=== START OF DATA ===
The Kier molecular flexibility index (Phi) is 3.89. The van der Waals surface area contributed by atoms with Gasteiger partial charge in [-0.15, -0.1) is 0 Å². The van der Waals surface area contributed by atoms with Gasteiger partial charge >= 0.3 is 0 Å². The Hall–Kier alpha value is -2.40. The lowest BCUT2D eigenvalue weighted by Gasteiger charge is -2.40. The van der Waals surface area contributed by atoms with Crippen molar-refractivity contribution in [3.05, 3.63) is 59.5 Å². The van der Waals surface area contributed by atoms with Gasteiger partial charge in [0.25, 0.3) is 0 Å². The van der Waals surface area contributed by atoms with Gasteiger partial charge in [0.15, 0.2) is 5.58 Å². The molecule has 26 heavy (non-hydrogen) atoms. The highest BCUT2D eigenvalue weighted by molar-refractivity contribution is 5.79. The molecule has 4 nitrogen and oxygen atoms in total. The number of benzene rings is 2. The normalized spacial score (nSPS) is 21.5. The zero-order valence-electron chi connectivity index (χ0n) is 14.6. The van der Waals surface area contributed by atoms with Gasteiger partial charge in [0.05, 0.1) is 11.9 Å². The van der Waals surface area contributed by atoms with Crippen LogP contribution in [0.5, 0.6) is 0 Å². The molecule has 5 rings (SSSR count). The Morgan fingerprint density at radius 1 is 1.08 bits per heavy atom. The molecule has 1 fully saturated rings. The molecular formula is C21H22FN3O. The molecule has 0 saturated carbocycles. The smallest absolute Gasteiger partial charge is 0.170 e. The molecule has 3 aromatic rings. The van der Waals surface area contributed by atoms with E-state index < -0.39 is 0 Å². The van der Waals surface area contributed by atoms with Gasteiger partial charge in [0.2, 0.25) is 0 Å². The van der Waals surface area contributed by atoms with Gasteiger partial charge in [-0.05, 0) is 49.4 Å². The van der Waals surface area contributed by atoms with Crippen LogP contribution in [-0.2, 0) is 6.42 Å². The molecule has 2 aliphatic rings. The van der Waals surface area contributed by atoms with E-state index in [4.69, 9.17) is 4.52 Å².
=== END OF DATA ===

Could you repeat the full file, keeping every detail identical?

The Kier molecular flexibility index (Phi) is 3.89. The van der Waals surface area contributed by atoms with Gasteiger partial charge in [-0.15, -0.1) is 0 Å². The van der Waals surface area contributed by atoms with Gasteiger partial charge >= 0.3 is 0 Å². The Hall–Kier alpha value is -2.40. The lowest BCUT2D eigenvalue weighted by Gasteiger charge is -2.40. The van der Waals surface area contributed by atoms with Crippen molar-refractivity contribution in [3.05, 3.63) is 59.5 Å². The van der Waals surface area contributed by atoms with Gasteiger partial charge in [0.25, 0.3) is 0 Å². The van der Waals surface area contributed by atoms with Gasteiger partial charge in [0.15, 0.2) is 5.58 Å². The molecule has 26 heavy (non-hydrogen) atoms. The highest BCUT2D eigenvalue weighted by molar-refractivity contribution is 5.79. The molecule has 4 nitrogen and oxygen atoms in total. The number of benzene rings is 2. The normalized spacial score (nSPS) is 21.5. The zero-order valence-electron chi connectivity index (χ0n) is 14.6. The van der Waals surface area contributed by atoms with Gasteiger partial charge in [0.05, 0.1) is 11.9 Å². The van der Waals surface area contributed by atoms with Crippen LogP contribution in [0.5, 0.6) is 0 Å². The molecule has 5 rings (SSSR count). The Morgan fingerprint density at radius 1 is 1.08 bits per heavy atom. The molecule has 1 fully saturated rings. The molecular formula is C21H22FN3O. The molecule has 0 saturated carbocycles. The smallest absolute Gasteiger partial charge is 0.170 e. The molecule has 3 aromatic rings. The van der Waals surface area contributed by atoms with E-state index < -0.39 is 0 Å². The van der Waals surface area contributed by atoms with Gasteiger partial charge in [0.2, 0.25) is 0 Å². The van der Waals surface area contributed by atoms with Gasteiger partial charge in [-0.05, 0) is 49.4 Å². The van der Waals surface area contributed by atoms with Crippen LogP contribution in [-0.2, 0) is 6.42 Å². The molecule has 2 aliphatic rings. The van der Waals surface area contributed by atoms with E-state index in [4.69, 9.17) is 4.52 Å².